They had some really great ideas. Check out the Merlin they were about to release along with the Merlin Roadster. They use Harley Davidson motors if I recall.


Merlin Roadster

Good looking and fun looking vehicles.

I think the Merlin would be a prime design for attemtping to hybrid or make solely electric but with a Lithium/Ion battery upgrade along with the Mitsubishi in-wheel motors (earlier story http://www.greencarcongress.com/2005/12/mitsubishi_to_i.html).


I do understand that there are a lot of hussles that car companies made to prevent new players to enter THEIR bussiness. BUT, even 3 wheeler can be done the way it appeals to younger audience. 2 seater is a MUST whichever way u want to look at it. Even from price per occupant prospective its better to add extra 100kgs to accomodate one more passenger. SMART EV is the way to go as it had past all crash tests required for certification.
It would make sence if 1 company offered SMART EV kit with a few choices of batteries (cheap/short range, expensive/long range/high performance and something in between). SO potential byers would just need to buy a SMART without any
ICE parts, ready for EV kit installation. Who knows maybe those who already have ICE version of smart (lots of those in Europe now) could follow that path: throw out ICE parts , buy EV kit, install it and drive.
EV kit should provide at least 100km range i would guess. AND OUTSTANDING ACCELERATION capabilities to appeal to younger audience.
If youngser in SMART EV can outaccelerate its peers in their hondas than it would create a buzz. Besides paying pennies for 'fillup' would make a big difference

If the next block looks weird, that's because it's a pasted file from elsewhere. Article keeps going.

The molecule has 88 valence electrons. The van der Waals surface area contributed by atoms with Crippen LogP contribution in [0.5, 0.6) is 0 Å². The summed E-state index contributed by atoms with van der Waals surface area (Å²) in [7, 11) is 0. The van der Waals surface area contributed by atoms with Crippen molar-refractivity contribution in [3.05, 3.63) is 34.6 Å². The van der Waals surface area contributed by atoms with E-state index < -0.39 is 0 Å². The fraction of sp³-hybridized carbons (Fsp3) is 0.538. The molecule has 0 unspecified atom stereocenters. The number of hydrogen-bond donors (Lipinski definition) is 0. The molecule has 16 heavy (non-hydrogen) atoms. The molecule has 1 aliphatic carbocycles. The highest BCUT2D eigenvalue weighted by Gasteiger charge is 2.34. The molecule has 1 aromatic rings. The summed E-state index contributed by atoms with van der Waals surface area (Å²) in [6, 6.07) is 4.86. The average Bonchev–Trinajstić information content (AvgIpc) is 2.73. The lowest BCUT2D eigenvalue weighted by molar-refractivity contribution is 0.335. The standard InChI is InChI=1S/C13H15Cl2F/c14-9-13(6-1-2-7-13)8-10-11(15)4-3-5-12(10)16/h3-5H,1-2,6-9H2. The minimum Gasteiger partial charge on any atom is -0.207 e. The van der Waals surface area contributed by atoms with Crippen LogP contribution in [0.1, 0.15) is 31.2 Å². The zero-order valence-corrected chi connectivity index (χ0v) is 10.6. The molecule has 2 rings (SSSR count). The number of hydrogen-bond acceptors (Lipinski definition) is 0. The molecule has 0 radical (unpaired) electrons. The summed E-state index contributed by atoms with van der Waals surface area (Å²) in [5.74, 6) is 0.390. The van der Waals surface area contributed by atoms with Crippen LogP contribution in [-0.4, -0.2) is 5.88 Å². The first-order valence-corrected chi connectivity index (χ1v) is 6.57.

at how they look at their vehicle.
Don't think though that these plans would make happy oil lobby, they would find an army of bashers to say how unsafe that is and bla bla (though any vehicle is way safer than motorbike) in all media sources.

Roger Arnold

I noticed one of these on the freeway just two days ago. It was going the other way, so I only saw it briefly, but it seemed to be keeping up with the 65 mph traffic OK.

Regarding 3 vs. 4 wheels, it isn't a matter of rolling resistance, it's the narrow back end that it enables. That cuts aerodynamic resistance dramatically.

The other big thing that 3 wheels allow is the legal "motorcycle" classification. Makes it much easier to license.

I'm pretty sure the Optima AGM batteries are a deep cycle design. Energy density still sucks, but there's an up side: anybody willing to put up with the high weight and limited range of the current system will be absolutely delighted, once lithium batteries become affordable replacements.

tom deplume

Having only 1 rear drive wheel eliminates the weight of a differential and axle in addition to the weight of the second wheel, brake, and tire. The mechanical simplicity lowers production costs.


My car has four wheels and no rear differential or rear axle (unless you want to count the stub axle). If you are worried about the weight of a brake, leave it off since they obviously don't feel four brakes are needed. How much could a wheel for one of these weigh? And if you were putting on an additional wheel you could possible use smaller tires anyway. As for the narrow back cutting wind resistance, you can still have a narrow back with two wheels even if they have to be outboard. I think you have got the answer with the "motorcycle classification" though.